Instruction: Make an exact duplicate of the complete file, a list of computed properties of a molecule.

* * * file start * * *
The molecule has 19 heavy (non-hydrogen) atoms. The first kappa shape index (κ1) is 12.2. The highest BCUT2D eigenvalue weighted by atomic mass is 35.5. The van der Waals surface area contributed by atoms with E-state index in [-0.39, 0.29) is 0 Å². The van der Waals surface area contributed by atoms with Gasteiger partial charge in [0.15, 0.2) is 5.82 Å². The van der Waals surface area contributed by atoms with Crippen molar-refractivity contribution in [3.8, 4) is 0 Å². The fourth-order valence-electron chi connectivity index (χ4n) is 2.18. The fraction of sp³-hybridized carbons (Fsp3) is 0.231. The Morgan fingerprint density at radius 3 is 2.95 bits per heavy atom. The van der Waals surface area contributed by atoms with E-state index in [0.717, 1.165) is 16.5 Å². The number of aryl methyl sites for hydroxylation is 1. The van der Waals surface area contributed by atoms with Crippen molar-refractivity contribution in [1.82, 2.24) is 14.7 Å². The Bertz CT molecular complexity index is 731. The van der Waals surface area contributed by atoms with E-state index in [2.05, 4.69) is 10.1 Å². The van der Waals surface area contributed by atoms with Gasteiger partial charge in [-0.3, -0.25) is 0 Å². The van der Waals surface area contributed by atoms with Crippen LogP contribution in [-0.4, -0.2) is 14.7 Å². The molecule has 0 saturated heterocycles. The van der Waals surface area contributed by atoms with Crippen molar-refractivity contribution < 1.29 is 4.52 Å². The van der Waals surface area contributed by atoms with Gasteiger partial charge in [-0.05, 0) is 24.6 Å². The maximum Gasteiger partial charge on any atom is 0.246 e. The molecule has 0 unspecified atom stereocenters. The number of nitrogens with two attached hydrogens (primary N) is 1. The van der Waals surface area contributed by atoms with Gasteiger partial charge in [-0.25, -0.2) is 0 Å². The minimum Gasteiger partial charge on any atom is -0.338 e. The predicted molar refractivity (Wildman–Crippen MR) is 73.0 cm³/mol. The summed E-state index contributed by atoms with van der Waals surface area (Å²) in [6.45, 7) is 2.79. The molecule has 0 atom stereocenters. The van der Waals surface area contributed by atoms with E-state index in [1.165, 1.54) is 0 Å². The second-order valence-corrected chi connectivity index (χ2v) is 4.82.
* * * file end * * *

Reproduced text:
The molecule has 19 heavy (non-hydrogen) atoms. The first kappa shape index (κ1) is 12.2. The highest BCUT2D eigenvalue weighted by atomic mass is 35.5. The van der Waals surface area contributed by atoms with E-state index in [-0.39, 0.29) is 0 Å². The van der Waals surface area contributed by atoms with Gasteiger partial charge in [0.15, 0.2) is 5.82 Å². The van der Waals surface area contributed by atoms with Crippen molar-refractivity contribution in [3.8, 4) is 0 Å². The fourth-order valence-electron chi connectivity index (χ4n) is 2.18. The fraction of sp³-hybridized carbons (Fsp3) is 0.231. The Morgan fingerprint density at radius 3 is 2.95 bits per heavy atom. The van der Waals surface area contributed by atoms with E-state index in [0.717, 1.165) is 16.5 Å². The number of aryl methyl sites for hydroxylation is 1. The van der Waals surface area contributed by atoms with Crippen molar-refractivity contribution in [1.82, 2.24) is 14.7 Å². The Bertz CT molecular complexity index is 731. The van der Waals surface area contributed by atoms with E-state index in [2.05, 4.69) is 10.1 Å². The van der Waals surface area contributed by atoms with Gasteiger partial charge in [-0.3, -0.25) is 0 Å². The van der Waals surface area contributed by atoms with Crippen LogP contribution in [-0.4, -0.2) is 14.7 Å². The molecule has 0 saturated heterocycles. The van der Waals surface area contributed by atoms with Crippen molar-refractivity contribution < 1.29 is 4.52 Å². The van der Waals surface area contributed by atoms with Gasteiger partial charge in [-0.05, 0) is 24.6 Å². The maximum Gasteiger partial charge on any atom is 0.246 e. The molecule has 0 unspecified atom stereocenters. The number of nitrogens with two attached hydrogens (primary N) is 1. The van der Waals surface area contributed by atoms with Gasteiger partial charge in [-0.25, -0.2) is 0 Å². The minimum Gasteiger partial charge on any atom is -0.338 e. The predicted molar refractivity (Wildman–Crippen MR) is 73.0 cm³/mol. The summed E-state index contributed by atoms with van der Waals surface area (Å²) in [6.45, 7) is 2.79. The molecule has 0 atom stereocenters. The van der Waals surface area contributed by atoms with E-state index in [1.165, 1.54) is 0 Å². The second-order valence-corrected chi connectivity index (χ2v) is 4.82.